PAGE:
September 9, 2011
Does Graham create constitutional problems for juve LWOP for murder accomplice?
The question in the title of this post is the one now facing the Arkansas Supreme Court, as detailed in this local article headlined "Teen’s life sentence unconstitutional, lawyer argues." Here is how the piece begins:
A lawyer for an Arkansas teenager serving a life sentence for capital murder argued today before the Arkansas Supreme Court that the sentence was unconstitutional because his client was only 16 at the time of the crime and did not fire the fatal shot. A lawyer for the state told the justices the sentence is consistent with federal and state case law.
The high court heard oral arguments but did not immediately issue a ruling in an appeal by Lemuel Session Whiteside, 19, who was convicted of capital murder and aggravated robbery and sentenced to life in prison without possibility of parole in the January 2009 shooting death of James London Sr., 30, in Little Rock.
Authorities never accused Whiteside of shooting London. Cambrin Sain Barnes admitted to being the gunman and pleaded guilty to first-degree murder and aggravated robbery in exchange for a 40-year sentence. But prosecutors said Whiteside — who declined to plead guilty — gave the murder weapon to Barnes and told him where to find London.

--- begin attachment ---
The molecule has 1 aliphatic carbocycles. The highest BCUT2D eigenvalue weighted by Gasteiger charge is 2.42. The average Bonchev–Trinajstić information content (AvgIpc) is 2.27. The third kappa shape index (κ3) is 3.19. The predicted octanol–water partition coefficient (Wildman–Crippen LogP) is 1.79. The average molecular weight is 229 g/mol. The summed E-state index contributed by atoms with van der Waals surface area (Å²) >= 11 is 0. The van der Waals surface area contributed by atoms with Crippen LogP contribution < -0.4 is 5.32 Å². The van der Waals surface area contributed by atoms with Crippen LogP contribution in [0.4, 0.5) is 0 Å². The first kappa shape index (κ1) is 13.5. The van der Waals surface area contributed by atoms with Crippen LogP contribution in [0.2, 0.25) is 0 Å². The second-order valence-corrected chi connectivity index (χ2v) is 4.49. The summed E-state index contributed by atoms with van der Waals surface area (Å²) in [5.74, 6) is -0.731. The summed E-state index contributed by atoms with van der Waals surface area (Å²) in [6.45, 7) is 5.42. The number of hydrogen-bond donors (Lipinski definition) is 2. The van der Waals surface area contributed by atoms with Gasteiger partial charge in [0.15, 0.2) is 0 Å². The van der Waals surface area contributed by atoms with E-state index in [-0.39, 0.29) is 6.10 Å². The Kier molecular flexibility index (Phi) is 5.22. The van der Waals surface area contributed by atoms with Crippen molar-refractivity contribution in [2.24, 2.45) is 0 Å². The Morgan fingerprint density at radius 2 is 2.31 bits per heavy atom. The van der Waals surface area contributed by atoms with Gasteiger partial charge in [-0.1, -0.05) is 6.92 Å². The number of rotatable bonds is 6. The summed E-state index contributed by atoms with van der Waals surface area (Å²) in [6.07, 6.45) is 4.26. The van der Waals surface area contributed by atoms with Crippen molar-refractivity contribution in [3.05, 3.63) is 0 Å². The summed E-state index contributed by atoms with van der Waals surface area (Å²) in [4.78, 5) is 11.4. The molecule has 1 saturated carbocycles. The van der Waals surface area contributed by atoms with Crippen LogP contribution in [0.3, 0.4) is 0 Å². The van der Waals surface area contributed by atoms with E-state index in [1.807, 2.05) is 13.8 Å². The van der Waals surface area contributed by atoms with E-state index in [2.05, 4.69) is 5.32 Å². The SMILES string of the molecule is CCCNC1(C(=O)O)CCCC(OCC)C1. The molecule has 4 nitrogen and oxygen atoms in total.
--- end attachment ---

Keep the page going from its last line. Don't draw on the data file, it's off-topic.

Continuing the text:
Tom Sullivan, attorney for Whiteside, told the justices today that in the case Graham v. Florida, the U.S. Supreme Court said a sentence of life without parole is too severe for a juvenile for any offense other than homicide. Such a sentence violates the Eighth Amendment protection against cruel and unusual punishment, the court said in that decision.
Sullivan said that as he interprets the decision, Whiteside should not have been sentenced to life without parole because he did not kill London. “In this case the defendant is not the shooter, and there has been no proof of an intent to kill,” he said.
Justice Robert Brown asked Sullivan if he was asking the justices to expand the Graham v. Florida decision. Sullivan said he was only asking them to interpret how the decision should apply to a defendant who is convicted of murder but did not kill anyone. The decision “leaves open this middle ground,” Sullivan said.
September 9, 2011 at 07:48 AM | Permalink
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Does Graham impose a "triggerman" rule? The idea is preposterous. Of course, never underestimate the ability of some liberal, criminal-coddling judge to swallow such nonsense. Murder is murder.
Posted by: federalist | Sep 9, 2011 8:08:01 AM
You mean libertarian judge, as in one in favor of liberty.
Posted by: speaking just for me.... | Sep 9, 2011 8:31:56 AM
In a word: no. Graham clearly made an exception for juveniles convicted of murder. Felony murder is still murder and as long as it is they will continue serving their life sentences.
Posted by: MikeinCT | Sep 9, 2011 11:05:40 AM
speaking just for me --